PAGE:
By Dianne Starcher Weaver

There are great remembrances of visiting [great] Uncle Jack and Aunt Ocie near Leatherbark. I can almost taste the hot biscuits from the oven of Aunt Ocie's wood stove, dripping with home-churned butter and fresh honey.

Uncle Jack was one of a kind. He could tell tales beyond compare, using his high-pitched voice for emphasis.

One night my brothers and I were staying over with them. Before going to bed, Aunt Ocie asked what we would like for breakfast. I'm sure we all had a favorite in mind. When she asked Uncle Jack what he'd like, he replied, "Well, I like brains 'n' eggs." I remember going to sleep that night scared to death I would rise to a breakfast of brains and eggs.

Jack and Ocie Price Starcher

I don't remember my [great] Uncle Clell (Clelln) but [great] Aunt Lina (Liny) was one of the most influential people in my life. She exuded kindness, especially with kids. We were always welcomed with hugs, kisses and special treats. She could make apple dumplin's rivaled by none.

We loved fishing off the foot-bridge at Aunt Liny's' and playing in the creek. She was always right in the thick of things, playing with us. We often stayed the night.

Come morning we would ask, "What are we going to do today?" She most often would say, "We're going to putter around the house for awhile," which meant making beds and cleaning house. "Then we're going to go outside."

Sometimes there was yard work or gardening to do, but mostly we played. On hot summer days, she would go to the cellar for jars of a favorite treat, home-canned grape juice, thick and sweet poured over ice. Oh, to share one more glass with Aunt Liny, sitting on the porch swing as she sang hymns and told Bible stories.

"Waiting for French", front (L to R) Zona Mace Starcher, Clell
Starcher, Lina Mace Starcher; back, Clarence Mace and Lota Mace

"French comes home from WWI" (L to R) French
Starcher, Zona Mace Starcher, Clarence Mace, Lota
Mace Mace, Clell Starcher and Lina Mace Starcher

French and Zona (Zony) Starcher were wonderful grandparents, really "good people," without a doubt. I cannot remember ever hearing either one raise their voice. They didn't have to. They were respected, because they were respectful. Neither had tolerance for foul language or "cussin". Granddad's most commonly used phrase to express discontent was "Shoot a rabbit."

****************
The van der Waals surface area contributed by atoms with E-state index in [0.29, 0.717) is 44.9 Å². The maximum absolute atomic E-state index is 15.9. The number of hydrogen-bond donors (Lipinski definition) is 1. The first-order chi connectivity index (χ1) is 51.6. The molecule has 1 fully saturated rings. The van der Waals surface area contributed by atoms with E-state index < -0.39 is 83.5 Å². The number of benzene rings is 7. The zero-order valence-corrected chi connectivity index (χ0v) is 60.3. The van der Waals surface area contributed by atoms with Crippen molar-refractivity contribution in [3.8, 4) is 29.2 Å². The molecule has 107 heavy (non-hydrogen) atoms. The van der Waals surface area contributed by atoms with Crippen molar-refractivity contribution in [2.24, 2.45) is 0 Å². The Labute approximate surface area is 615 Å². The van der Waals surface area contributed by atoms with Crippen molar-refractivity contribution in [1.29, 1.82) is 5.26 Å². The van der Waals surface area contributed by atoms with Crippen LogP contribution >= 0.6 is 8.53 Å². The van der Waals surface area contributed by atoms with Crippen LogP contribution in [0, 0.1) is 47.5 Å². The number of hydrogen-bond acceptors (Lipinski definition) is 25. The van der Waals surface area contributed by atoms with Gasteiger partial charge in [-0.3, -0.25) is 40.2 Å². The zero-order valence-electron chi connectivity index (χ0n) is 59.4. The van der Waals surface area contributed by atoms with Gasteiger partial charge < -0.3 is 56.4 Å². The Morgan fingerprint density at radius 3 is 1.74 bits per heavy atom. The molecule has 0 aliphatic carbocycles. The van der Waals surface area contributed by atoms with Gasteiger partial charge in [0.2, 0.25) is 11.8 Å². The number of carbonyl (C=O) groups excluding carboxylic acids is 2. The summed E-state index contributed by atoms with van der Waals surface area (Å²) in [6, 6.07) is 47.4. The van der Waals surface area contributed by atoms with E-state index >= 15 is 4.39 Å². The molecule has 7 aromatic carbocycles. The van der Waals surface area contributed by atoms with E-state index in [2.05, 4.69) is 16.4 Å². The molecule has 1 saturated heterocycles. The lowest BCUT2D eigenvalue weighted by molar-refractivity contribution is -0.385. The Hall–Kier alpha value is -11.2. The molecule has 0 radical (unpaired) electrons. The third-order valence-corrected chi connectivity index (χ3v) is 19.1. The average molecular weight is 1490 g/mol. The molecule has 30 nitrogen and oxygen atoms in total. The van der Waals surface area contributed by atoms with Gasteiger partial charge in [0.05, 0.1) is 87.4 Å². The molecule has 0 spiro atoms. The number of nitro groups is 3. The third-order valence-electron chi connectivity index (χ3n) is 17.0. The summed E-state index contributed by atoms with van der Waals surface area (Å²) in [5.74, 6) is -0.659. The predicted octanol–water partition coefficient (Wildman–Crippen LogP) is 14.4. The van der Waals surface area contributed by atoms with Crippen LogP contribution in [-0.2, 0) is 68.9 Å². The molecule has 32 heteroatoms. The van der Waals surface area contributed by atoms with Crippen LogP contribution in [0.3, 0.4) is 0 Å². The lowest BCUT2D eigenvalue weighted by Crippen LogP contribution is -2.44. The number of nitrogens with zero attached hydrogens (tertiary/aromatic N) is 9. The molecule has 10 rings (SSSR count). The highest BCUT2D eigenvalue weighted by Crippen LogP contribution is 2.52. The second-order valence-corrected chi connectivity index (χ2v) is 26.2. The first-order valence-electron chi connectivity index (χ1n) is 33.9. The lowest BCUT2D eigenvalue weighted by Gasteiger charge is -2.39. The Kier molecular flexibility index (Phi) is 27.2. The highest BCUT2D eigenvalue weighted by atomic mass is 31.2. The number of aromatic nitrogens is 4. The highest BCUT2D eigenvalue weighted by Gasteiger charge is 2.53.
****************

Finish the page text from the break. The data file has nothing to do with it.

My dad told a story about Granddad stepping off the back porch, striking his head on the low-hanging roof. It struck hard enough he saw stars. Granddad stopped dead in his tracks, shook his head and said "Shoot a rabbit, Zony, did you see that light?" Grandma replied, "French, you shouldn't talk like that in front of the boys."

They too were "huggers" and "smoochers." If you didn't like hugs, you shouldn't get within arms reach. If you did, you were going to get hugged.

Granddads' favorite pastime was reading. If he wasn't building a house or working in his shop making cabinets and furniture, he had a book in his hand.

Louie Lamour and Zane Grey were his favorites. Grandma loved reading too. The Bible was her favorite, always on the table beside her chair. She rarely sat down without picking it up and she loved reading out-loud to the grandkids.

Granddad had a sweet tooth. He always had a stash of chocolate drops, coconut clusters, stick candy and much more. Lucky for us he wasn't stingy, sometimes handing it out before meals.

"If we run out, we'll go get more," he'd proclaim. Dessert, any dessert was his favorite food. There was always pie made from the blueberries, apples, cherries and peaches, raised in his own garden. I don't remember a breakfast he ate without molasses being on the menu.

Grandma was also generous. She allowed me to play dress-up, not with her old discarded clothing, but the good stuff. I could dawn her Sunday best, from the hats down to high heeled shoes, white gloves and all.

She would always pick a purse for me, with a stick or two of Beemans, Clove or Teaberry chewing gum and a fancy handkerchief, tucked inside.

"Nice hats" (L to R) Clell and Lina Mace Starcher,
French and Zona Mace Starcher, lady in background unknown

I thank God for these wonderful people. It was a privilege to know them and an honor to be loved by them.